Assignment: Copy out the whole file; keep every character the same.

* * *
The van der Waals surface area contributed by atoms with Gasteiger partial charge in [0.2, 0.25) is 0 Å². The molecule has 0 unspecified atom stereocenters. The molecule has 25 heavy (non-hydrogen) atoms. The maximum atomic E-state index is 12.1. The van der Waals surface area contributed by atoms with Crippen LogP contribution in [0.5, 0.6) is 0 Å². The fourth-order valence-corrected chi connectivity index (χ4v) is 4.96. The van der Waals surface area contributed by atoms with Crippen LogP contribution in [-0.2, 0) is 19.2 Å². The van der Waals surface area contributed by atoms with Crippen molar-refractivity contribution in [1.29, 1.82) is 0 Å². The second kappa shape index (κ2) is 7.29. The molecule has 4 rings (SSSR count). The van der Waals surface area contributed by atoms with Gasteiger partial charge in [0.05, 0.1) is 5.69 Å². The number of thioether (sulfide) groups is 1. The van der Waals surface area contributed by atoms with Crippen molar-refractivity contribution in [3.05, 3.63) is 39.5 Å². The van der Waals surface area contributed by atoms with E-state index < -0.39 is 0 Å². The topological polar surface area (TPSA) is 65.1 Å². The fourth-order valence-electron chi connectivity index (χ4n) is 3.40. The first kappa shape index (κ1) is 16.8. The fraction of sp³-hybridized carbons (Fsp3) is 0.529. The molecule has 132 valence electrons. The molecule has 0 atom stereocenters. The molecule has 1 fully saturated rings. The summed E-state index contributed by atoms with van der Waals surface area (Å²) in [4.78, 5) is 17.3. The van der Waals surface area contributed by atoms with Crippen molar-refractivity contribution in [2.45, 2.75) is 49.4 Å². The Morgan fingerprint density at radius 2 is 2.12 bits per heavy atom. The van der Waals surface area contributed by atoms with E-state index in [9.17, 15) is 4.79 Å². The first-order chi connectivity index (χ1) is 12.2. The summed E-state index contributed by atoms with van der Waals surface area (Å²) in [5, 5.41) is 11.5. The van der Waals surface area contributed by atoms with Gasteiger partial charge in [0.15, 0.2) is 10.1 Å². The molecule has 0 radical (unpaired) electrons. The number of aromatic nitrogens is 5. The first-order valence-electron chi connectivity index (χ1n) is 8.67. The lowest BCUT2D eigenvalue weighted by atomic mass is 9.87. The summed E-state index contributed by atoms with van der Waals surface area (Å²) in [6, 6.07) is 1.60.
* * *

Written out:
The van der Waals surface area contributed by atoms with Gasteiger partial charge in [0.2, 0.25) is 0 Å². The molecule has 0 unspecified atom stereocenters. The molecule has 25 heavy (non-hydrogen) atoms. The maximum atomic E-state index is 12.1. The van der Waals surface area contributed by atoms with Crippen LogP contribution in [0.5, 0.6) is 0 Å². The fourth-order valence-corrected chi connectivity index (χ4v) is 4.96. The van der Waals surface area contributed by atoms with Crippen LogP contribution in [-0.2, 0) is 19.2 Å². The van der Waals surface area contributed by atoms with Crippen molar-refractivity contribution in [1.29, 1.82) is 0 Å². The second kappa shape index (κ2) is 7.29. The molecule has 4 rings (SSSR count). The van der Waals surface area contributed by atoms with Gasteiger partial charge in [0.05, 0.1) is 5.69 Å². The number of thioether (sulfide) groups is 1. The van der Waals surface area contributed by atoms with Crippen molar-refractivity contribution in [3.05, 3.63) is 39.5 Å². The van der Waals surface area contributed by atoms with E-state index < -0.39 is 0 Å². The topological polar surface area (TPSA) is 65.1 Å². The fourth-order valence-electron chi connectivity index (χ4n) is 3.40. The first kappa shape index (κ1) is 16.8. The fraction of sp³-hybridized carbons (Fsp3) is 0.529. The molecule has 132 valence electrons. The molecule has 0 atom stereocenters. The molecule has 1 fully saturated rings. The summed E-state index contributed by atoms with van der Waals surface area (Å²) in [4.78, 5) is 17.3. The van der Waals surface area contributed by atoms with Crippen molar-refractivity contribution in [2.45, 2.75) is 49.4 Å². The Morgan fingerprint density at radius 2 is 2.12 bits per heavy atom. The van der Waals surface area contributed by atoms with E-state index in [9.17, 15) is 4.79 Å². The first-order chi connectivity index (χ1) is 12.2. The summed E-state index contributed by atoms with van der Waals surface area (Å²) in [5, 5.41) is 11.5. The van der Waals surface area contributed by atoms with Gasteiger partial charge in [0.15, 0.2) is 10.1 Å². The molecule has 0 radical (unpaired) electrons. The number of aromatic nitrogens is 5. The first-order valence-electron chi connectivity index (χ1n) is 8.67. The lowest BCUT2D eigenvalue weighted by atomic mass is 9.87. The summed E-state index contributed by atoms with van der Waals surface area (Å²) in [6, 6.07) is 1.60.